A Good Dose of Dhamma: For meditators when they are ill, by Upasika Kee Nanayon

Jizo Bosatsu in Welcoming Descent Normally, illness is something we all have, but the type of illness where you can still do your work isn’t recognised as illness. It’s called the normal human condition all over the world. Yet really, when the body is in its normal state, it’s still ill. But people generally are unaware of this illness: the deterioration of physical and mental phenomena, continually, from moment to moment.

The way people get carried away with their thoughts and preoccupations while they’re still strong enough to work — that’s real complacency. They’re no match for people lying in bed ill. People lying in bed ill are lucky because they have the opportunity to do nothing but contemplate stress and pain. Their minds don’t take up anything else, don’t go anywhere else. They can contemplate pain at all times — and let go of pain at all times, too.

Don’t you see the difference? The `emptiness’ of the mind when you’re involved in activities is `play’ emptiness, imitation emptiness. It’s not the real thing. But to contemplate inconstancy, stress, and not-selfness as it appears right inside you while you’re lying right here is very beneficial for you. Just don’t think that you’re what’s hurting. Simply see the natural phenomena of physical and mental events as they arise and pass away, arise and pass away. They’re not you. They’re not really yours. You don’t have any real control over them.

Look at them! Exactly where do you have any control over them? This is true for everyone in the world. You’re not the only one to whom it’s happening. So whatever disease you have, it’s not important. What’s important is the disease in the mind. Normally you don’t pay much attention to the fact that we have diseases in our minds — in other words, the diseases of defilement, craving, and attachment. We pay attention only to our physical diseases, afraid of all the horrible things that can happen to the body. But no matter how much we try to stave things off with our fears, when the time comes for things to happen, no matter what medicines you use to treat the body, you can win only temporary respite. Even the people in the past who didn’t suffer from heavy diseases are no longer with us. They’ve all had to part from their bodies in the end.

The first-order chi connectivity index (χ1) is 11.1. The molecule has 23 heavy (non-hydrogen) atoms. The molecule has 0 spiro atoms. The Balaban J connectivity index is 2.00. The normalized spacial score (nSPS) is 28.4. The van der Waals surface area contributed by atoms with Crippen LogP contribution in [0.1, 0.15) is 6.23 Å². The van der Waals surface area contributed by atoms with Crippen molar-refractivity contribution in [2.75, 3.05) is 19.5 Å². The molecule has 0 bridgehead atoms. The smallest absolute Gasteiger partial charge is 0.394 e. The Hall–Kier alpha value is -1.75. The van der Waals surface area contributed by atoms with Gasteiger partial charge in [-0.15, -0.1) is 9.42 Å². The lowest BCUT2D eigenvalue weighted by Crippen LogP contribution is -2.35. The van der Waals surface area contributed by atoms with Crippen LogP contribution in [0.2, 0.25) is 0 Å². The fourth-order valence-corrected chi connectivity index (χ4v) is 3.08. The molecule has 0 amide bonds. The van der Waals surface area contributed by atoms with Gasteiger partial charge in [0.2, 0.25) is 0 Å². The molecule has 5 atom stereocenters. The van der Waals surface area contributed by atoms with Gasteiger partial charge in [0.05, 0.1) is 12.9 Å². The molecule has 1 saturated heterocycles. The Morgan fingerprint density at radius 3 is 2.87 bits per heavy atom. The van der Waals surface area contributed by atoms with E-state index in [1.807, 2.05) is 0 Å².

When you continually contemplate like this, you see the truth of inconstancy, stress, and not-selfness correctly within you. And you grow more and more disenchanted with things, step by step.

When you give it a try and let go, who’s there? Are you the one hurting, or is it simply an affair of the Dhamma? Examine carefully and you’ll see that it’s not really you that’s hurting. The disease isn’t your disease. It’s a disease of the body, a disease of physical form. In the end, physical form and mental events are always changing, are stressful in the change, and are not-self in the change and stress. But you must focus on them, watch them, and contemplate them so that they’re clear. Make this knowledge really clear, and right there is where you’ll gain release from all suffering and stress. Right there is where you’ll put an end to all suffering and stress. As for the aggregates, they’ll continue to arise, age, grow ill, and pass away in line with their own affairs. When their causes and conditions run out, they die and go into their coffin.

Some people, when they’re healthy and complacent, die suddenly and unexpectedly without knowing what’s happening to them. Their minds are completely oblivious to what’s going on. They are much worse off than the person lying ill in bed who has pain to contemplate and so can develop disenchantment. So you don’t have to be afraid of pain. If it’s going to be there, let it be there — but don’t let the mind be in pain with it. And then ask yourself — right now: Is the mind empty of `me’ and `mine’?

Keep on looking in. Keep on looking in so that things are really clear, and that’s enough. You don’t have to find out anything anywhere else. When you can cure the disease or the pain lightens, that’s something normal. When it doesn’t lighten, that’s normal too. But if the heart is simply empty of `me’ and `mine’, there will be no pain within it. As for the pain in the aggregates, don’t give it a second thought.

So see yourself as lucky. Lying here, dealing with the disease, you have the opportunity to practise insight meditation with every moment. It doesn’t matter whether you’re here in the hospital or at home. Don’t let there be any real sense in the mind that you’re in the hospital or at home. Let the mind be in the emptiness, empty of all labels and meanings. You don’t have to label yourself as being anywhere at all.

This is because the aggregates are not where you are. They’re empty of any indwelling person. They’re empty of any `me’ or `mine’. When the mind is like this, it doesn’t need anything at all. It doesn’t have to be here or go there or anywhere at all. This is the absolute end of suffering and stress.